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Ecologists, epidemiologists and evolutionary biologists are increasingly aware of the significance of parasites in the study of ecosystems. This text provides a summary of the issues involved as well as an overview of the possibilities offered by this research topic, using well documented case studies to illustrate the main trends and prospects in this area.
Introduction: Parasites, diversity, and the ecosystem; 1. Linking ecosystem and parasite ecology; 2. Are there general laws in parasite community ecology? The emergence of spatial parasitology and epidemiology; 3. Parasitism and the regulation of host populations; 4. Food web patterns and the parasite's perspective; 5. Ecosystems and parasitism: the spatial dimension; 6. Parasitism and hostile environments; 7. Parasitism and environmental disturbances; 8. Parasitism, biodiversity, and conservation; 9. Subverting hosts and diverting ecosystems: an evolutionary modelling perspective; 10. Parasitism in man-made ecosystems; Conclusion: Parasites, communities, and ecosystems: conclusions and perspectives; References; Index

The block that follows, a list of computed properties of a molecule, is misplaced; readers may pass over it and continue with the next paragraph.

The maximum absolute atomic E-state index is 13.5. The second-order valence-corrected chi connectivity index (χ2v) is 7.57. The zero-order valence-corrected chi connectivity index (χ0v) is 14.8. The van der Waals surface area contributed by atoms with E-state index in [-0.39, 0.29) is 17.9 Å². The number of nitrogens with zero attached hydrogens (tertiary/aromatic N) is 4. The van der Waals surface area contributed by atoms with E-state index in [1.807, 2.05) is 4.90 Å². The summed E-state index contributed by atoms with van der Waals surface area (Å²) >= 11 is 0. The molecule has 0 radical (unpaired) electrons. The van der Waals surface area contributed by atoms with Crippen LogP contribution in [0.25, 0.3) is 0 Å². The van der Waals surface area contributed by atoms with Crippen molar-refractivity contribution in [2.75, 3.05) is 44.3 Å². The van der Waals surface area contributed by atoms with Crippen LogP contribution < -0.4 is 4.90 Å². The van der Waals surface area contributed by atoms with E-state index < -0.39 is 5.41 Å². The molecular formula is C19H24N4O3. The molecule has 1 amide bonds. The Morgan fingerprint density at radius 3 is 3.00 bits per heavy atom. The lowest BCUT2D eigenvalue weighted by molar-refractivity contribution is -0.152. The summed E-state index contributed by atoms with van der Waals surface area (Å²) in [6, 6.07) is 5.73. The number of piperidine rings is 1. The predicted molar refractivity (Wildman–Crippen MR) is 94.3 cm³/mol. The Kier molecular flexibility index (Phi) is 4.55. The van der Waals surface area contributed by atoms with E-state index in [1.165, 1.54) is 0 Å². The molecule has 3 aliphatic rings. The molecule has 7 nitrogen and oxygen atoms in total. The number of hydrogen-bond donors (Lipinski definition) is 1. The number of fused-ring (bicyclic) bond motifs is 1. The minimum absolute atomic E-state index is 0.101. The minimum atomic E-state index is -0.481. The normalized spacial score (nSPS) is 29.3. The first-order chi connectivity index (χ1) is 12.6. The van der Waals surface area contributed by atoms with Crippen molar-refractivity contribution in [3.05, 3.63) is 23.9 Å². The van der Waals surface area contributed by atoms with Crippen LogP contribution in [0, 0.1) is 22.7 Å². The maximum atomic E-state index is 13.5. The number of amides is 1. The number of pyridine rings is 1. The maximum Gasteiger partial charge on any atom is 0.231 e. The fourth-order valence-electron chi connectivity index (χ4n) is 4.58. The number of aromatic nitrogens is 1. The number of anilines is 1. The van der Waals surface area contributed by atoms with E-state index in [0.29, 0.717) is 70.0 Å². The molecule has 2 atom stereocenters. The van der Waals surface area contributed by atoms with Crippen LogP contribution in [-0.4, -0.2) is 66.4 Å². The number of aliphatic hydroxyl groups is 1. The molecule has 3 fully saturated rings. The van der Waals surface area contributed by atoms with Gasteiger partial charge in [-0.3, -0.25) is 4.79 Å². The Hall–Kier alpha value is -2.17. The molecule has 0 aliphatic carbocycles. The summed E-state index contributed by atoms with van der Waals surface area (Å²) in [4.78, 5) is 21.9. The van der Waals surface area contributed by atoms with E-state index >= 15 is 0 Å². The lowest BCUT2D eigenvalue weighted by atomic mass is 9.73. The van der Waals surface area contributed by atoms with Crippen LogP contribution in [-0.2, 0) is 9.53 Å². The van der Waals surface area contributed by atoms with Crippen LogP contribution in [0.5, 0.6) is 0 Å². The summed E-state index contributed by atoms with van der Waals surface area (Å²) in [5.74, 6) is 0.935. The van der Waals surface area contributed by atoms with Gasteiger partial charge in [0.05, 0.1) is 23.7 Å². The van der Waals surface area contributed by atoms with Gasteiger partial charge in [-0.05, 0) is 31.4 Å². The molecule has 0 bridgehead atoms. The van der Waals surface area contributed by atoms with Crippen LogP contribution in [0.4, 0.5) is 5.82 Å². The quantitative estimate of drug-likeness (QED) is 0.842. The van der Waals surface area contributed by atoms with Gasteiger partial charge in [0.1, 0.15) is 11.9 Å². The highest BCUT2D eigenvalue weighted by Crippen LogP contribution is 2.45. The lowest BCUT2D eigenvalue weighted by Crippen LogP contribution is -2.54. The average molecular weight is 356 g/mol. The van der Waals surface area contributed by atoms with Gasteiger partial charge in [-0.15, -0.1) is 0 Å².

The book is well-written and produced...highly recommended. Parasitology, Volume 132 - 2006 It is an introductory, but penetrating, anecdotal and readable, yet packed with well chosen examples and illustrations of principles...This is an account that will appeal to ecologists of all backgrounds and does not assume any deep knowledge of parisitology. Combined with its readable text abd rich supply of examples this makes it ideal as an introduction to the subject for undergraduate students. Peter Moore, Bulletin of the British Ecological Society 2006, 37:1